Bishop of Gloucester asks about conditions for those under Imprisonment for Public Protection

The Bishop of Gloucester received the following written answers on 17th March 2023:

The Lord Bishop of Gloucester asked His Majesty’s Government:

  • what emotional support and spiritual provision is available to prisoners under Imprisonment for Public Protection.
  • what assessment they have made of the increase in the numbers of prisoners under Imprisonment for Public Protection serving ten or more years beyond their original tariff.
  • what steps they are taking to reduce the number of women serving sentences under Imprisonment for Public Protection.

Lord Bellamy (Con): The Government is committed to the protection of the public and the effective management of offenders. By law, prisoners serving indeterminate sentences who have completed their tariff will be released only when the Parole Board concludes that it is no longer necessary on the grounds of public protection for them to remain confined.

HM Prison and Probation Service (HMPPS) continues to work closely with Samaritans for the delivery of the Listener Scheme, through which selected prisoners are trained to provide support to fellow prisoners in emotional distress. It is important to highlight that Prison Chaplaincy provides not only faith and belief advice but pastoral care to prisoners of all faiths, beliefs and of none, irrespective of sentence type or length, in support of HMPPS’ commitment to decency, safety and rehabilitation.

As the number of those serving IPP sentences in prison who have never been released reduces, the proportion of cases which are the most complex and high risk increases. This does mean that we should expect that the number of first releases will continue to slow and the time spent past tariff will increase. However, the IPP Action Plan is focused on, firstly, ensuring each IPP prisoner has a sentence plan, regularly reviewed, with clear objectives as to what the prisoner has to do to reduce risk and, secondly, that the prisoner is held in a prison with an opportunity to achieve those objectives.

In the Government response to the Justice Select Committee’s IPP report, we committed to refreshing the IPP Action Plan, focusing not only on important changes to improve the prospects of IPP offenders making progress towards a prospective safe and sustainable release, but also to ensure there are robust processes to drive effective monitoring and accountability for delivery of that plan.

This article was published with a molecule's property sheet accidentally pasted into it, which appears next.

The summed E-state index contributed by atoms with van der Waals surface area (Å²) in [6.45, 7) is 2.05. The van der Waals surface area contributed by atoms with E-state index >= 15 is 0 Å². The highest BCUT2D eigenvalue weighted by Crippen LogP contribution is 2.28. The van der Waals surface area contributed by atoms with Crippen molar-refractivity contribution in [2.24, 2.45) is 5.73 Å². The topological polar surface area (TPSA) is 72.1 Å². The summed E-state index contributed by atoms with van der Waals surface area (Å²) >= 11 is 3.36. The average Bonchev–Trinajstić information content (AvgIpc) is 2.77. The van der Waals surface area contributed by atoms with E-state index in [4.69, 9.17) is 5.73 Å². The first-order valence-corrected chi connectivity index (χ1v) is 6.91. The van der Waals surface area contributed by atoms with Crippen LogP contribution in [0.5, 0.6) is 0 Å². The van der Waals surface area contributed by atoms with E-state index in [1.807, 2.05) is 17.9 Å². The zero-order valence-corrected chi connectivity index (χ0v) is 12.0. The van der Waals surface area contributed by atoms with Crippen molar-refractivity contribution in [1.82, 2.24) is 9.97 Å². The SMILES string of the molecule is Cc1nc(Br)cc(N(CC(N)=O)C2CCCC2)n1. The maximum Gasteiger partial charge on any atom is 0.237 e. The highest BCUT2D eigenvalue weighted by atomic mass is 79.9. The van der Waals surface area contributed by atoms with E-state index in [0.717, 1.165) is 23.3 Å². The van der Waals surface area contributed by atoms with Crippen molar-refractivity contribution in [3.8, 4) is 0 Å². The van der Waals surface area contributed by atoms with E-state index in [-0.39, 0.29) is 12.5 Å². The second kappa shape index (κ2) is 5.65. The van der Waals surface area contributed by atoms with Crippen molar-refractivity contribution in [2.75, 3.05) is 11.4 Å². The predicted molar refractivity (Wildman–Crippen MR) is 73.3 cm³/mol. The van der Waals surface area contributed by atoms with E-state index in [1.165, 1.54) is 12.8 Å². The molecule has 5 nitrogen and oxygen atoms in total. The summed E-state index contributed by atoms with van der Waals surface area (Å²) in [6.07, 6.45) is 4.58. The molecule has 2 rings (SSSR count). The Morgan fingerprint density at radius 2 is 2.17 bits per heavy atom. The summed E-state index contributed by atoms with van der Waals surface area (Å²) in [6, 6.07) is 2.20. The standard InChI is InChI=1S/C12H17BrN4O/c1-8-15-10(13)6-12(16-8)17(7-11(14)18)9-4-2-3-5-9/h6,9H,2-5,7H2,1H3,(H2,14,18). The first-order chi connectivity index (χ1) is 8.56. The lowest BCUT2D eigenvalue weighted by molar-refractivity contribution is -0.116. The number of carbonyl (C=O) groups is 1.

The Women’s Estate Psychology Service (WEPS) have implemented a National IPP strategy which takes a bespoke case management approach to each woman serving an IPP sentence. The overarching goal of the strategy is to ensure that all are proactively supported to progress through their prison sentences as quickly as possible. Psychologists regularly review cases and jointly work with prison and probation colleagues to remove barriers to progression and expedite completion of interventions and services. There are, as of end December 2022, 40 women in custody serving an IPP sentence, 12 of whom have never been released.




The Lord Bishop of Gloucester asked His Majesty’s Government what were the rates of self-harm by prisoners under Imprisonment for Public Protection in the last five years.

Lord Bellamy: Please see the attached table showing the rates of self-harm by prisoners under Imprisonment for Public Protection1,2,3,4,5 for the last five years that data is available.

The numbers used to derive the rates of self-harm for this PQ are published. The quarterly population figures are taken from the Offender Management Statistics Quarterly publication and then averaged across the calendar year. The self-harm incidents are taken from the annual self-harm in prison custody tables from the Safety in Custody Quarterly publication. The rates are calculated using these figures, and the methodology described in footnote 5 below.

Imprisonment for public protection (IPP)20172018201920202021
Self-harm incidents per 1,000 prisoners895.01129.51271.21095.51108.0

(1) Figures include incidents during contracted out escorts. Figures do not include incidents at Medway STC.

(2) In prisons, as in the community, it is not possible to count self-harm incidents with absolute accuracy. In prison custody, however, such incidents are more likely to be detected and counted. Care needs to be taken when comparing figures shown here with other sources where data may be less complete.

(3) A new sentence – Imprisonment for Public Protection (IPP) – was introduced in 2005.

(4) The definition of IPP prisoners included in this analysis only includes unreleased prisoners. IPP prisoners who have been recalled to prison after a release are not included.

(5) Self-harm incident rates are derived by 1,000 x (number of incidents in year)/(average population for year). Prison population figures are from the Offender Management Statistics quarterly bulletin and are averaged across the four quarterly population figures for each year.

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